By Professor Sarah Cleaveland, University of Glasgow. This article first appeared in the Winter 2013 edition of the RSGS’s magazine, The Geographer.

Globalization has brought huge benefits and opportunities. We now expect to be able to eat tropical fruit every day of the year, even in the depths of a European winter. We assume that we can travel to almost any corner of the world for both leisure and work. And, increasingly, we expect that this right to travel will extend to travel for our pets. These expectations have invariably led to demand for greater freedom of movement of dogs and cats and, over the past 13 years, this has resulted in major changes to the regulations concerning the importation of dogs and cats to the UK. These regulations are concerned principally with reducing the risk of rabies coming into the UK.

dontsmuggledeathRabies is a deadly and terrifying disease, and the UK is currently free of the rabies virus (although some types of viruses causing rabies do circulate in British bats). Not surprisingly, rabies is far from the thoughts of most people in the UK – some of us may remember the posters of snarling dogs warning about the risks of rabies – but most people are probably not aware that rabies still occurs widely across the world. It is estimated that more than 60,000 people die from rabies each year, mostly in Asia and Africa; this translates to more than 150 people dying each day, mostly children from the most disadvantaged communities in the world. This is a horrifying statistic. But the disease is not only a humanitarian concern, it is also of direct relevance to the UK because of the risk of rabies to us as travellers, and the risk of the disease being introduced to the UK through travelling pets. This is no imaginary threat: the disease is already very close to our borders, with recent cases of rabies confirmed in puppies that have been imported into the Netherlands, and a kitten recently imported into France.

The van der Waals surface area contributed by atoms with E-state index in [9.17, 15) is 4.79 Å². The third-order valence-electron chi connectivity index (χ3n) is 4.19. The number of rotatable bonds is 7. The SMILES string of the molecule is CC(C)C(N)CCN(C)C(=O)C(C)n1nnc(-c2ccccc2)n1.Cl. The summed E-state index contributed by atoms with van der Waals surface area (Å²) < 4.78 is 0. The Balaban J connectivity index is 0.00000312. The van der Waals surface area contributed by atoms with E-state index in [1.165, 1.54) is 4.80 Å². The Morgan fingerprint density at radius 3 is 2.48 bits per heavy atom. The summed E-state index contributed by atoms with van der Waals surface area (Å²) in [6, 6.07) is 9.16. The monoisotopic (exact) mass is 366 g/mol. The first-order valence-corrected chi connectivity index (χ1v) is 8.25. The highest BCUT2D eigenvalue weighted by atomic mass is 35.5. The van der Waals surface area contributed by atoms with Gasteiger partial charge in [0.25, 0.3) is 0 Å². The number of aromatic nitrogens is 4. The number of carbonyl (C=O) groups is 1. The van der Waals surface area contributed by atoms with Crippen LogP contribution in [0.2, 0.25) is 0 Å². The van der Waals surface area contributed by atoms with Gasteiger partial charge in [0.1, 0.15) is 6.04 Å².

While the UK still has a greater degree of protection due to its island geography, the consequences of rabies introduction could be devastating in a country where very few pets are currently vaccinated, and where we have a huge population of foxes. Most of our towns and cities currently harbour very high densities of foxes, and we know that foxes are highly susceptible to rabies and can easily spread the disease. We are also used to the freedom of being able to walk our dogs in public places and to move our dogs freely around the UK, freedoms that are likely to be severely constrained were rabies to appear in the UK. The economic consequences could also be enormous. People coming into contact with suspected rabid animals are likely to require a course of vaccinations and treatment, and while these treatments are very effective at preventing rabies, they are extremely expensive and also in limited supply. There is no doubt that widespread exposure of people to rabid animals would stretch the resources of our health service.